Strategy and the Strategic Way of Thinking

By Owens, Mackubin Thomas | Naval War College Review, Autumn 2007 | Go to article overview

Strategy and the Strategic Way of Thinking


Owens, Mackubin Thomas, Naval War College Review


Strategy is often portrayed as the interaction of ends, ways, and means, which is a useful formulation. In essence, strategy describes the way in which the available means will be employed to achieve the ends of policy.

The word "strategy" is used in a variety of contexts. There are business strategies, coaching strategies, financial strategies, and research strategies. Over the past few decades, the concept of strategy increasingly has been applied to organizations. An organization develops a strategy based on its mission or goal, a vision of the future, an understanding of the organization's place in that future, and an assessment of the alternatives available to it, given scarce resources.

Yet the central application of the concept of strategy continues to be defense planning. History makes it clear that the development of a coherent strategy is absolutely essential to national security in times of both war and peace. In the absence of a coherent strategy, nonstrategic factors, such as bureaucratic and organizational imperatives, will fill the void to the detriment of national security.

HISTORICAL BACKGROUND

The term strategy is derived from the classical Greek word strategist, the art of the general (strategos). Despite the ancient origins of the word's etymology, modern strategic studies can be said to begin with the division of the art of war into the theory of "the use of engagements for the object of the war" (strategy) and "the use of armed forces in the engagement" (tactics) by the great interpreters of Napoleonic warfare, Baron Antoine Henri de Jomini and Carl von Clausewitz. As the latter wrote:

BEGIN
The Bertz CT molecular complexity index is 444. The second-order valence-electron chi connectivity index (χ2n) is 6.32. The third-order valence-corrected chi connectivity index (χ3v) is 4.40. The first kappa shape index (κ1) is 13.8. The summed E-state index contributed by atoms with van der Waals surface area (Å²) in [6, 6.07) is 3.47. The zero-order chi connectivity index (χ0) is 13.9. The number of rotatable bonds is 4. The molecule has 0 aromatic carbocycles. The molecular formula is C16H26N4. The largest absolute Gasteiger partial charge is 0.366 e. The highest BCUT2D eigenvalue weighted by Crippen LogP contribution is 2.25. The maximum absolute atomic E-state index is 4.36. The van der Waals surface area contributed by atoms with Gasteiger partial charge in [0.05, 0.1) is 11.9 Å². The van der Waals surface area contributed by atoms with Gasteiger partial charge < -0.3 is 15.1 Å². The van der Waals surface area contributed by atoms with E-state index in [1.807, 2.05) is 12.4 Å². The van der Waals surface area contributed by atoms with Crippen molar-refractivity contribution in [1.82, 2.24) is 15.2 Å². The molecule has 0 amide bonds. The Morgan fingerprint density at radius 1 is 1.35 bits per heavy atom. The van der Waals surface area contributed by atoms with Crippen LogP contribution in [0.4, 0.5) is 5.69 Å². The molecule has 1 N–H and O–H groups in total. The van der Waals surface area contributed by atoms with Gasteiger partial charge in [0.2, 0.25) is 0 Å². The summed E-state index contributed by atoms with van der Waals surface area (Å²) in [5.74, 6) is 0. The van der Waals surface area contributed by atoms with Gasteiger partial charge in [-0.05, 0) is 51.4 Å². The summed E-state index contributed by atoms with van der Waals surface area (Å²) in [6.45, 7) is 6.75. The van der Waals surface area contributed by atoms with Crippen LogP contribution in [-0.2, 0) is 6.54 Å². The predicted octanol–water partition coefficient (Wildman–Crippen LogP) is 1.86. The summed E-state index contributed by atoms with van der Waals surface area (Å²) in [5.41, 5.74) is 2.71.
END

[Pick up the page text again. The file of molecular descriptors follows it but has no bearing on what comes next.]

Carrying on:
Strategy is the use of the engagement for the purpose of the war. The strategist must therefore define an aim for the entire operational side of the war that will be in accordance with its purpose. In other words, he will draft the plan of the war, and the aim will determine the series of actions intended to achieve it: in fact, shape the individual campaign and, within these, decide on the individual engagements.3

These nineteenth- century writers originated the modern conception of strategy as the art of assembling and employing military forces in time and space to achieve the goals of a war. Previously, writers such as Niccolo Machiavelli and his successors through the eighteenth century had used a related term, "stratagem," to mean a ruse or gambit to achieve an advantage through surprise. While such writers limited their use of "strategy" to mean the application of military forces to fulfill the ends of policy, it is increasingly the practice today to employ the term more broadly, so that one can speak of levels of strategy during peace and war. Accordingly, more often than not, strategy now refers not only to the direct application of military force in wartime but also to the use of all aspects of national power during peacetime to deter war and win.

POLICY AND STRATEGY

This more expansive usage of strategy inevitably overlaps with the common meaning of "policy," which is defined as the general overall goals and acceptable procedures that a nation might follow and the course of action selected from among alternatives in light of given conditions. In their military history of the United States, Allan Millett and Peter Maslowski define defense policy as "the sum of the assumptions, plans, programs, and actions taken by the citizens of the United States, principally through governmental action, to ensure the physical security of their lives, property, and way of life from external military attack and domestic insurrection." For our purposes, "policy" refers primarily to such broad national goals as interests and objectives, and "strategy" to the alternative courses of actions designed to achieve those goals, within the constraints set by material factors and geography.

In general, strategy provides a conceptual link between national ends and scarce resources, both the transformation of those resources into means during peacetime and the application of those means during war. …

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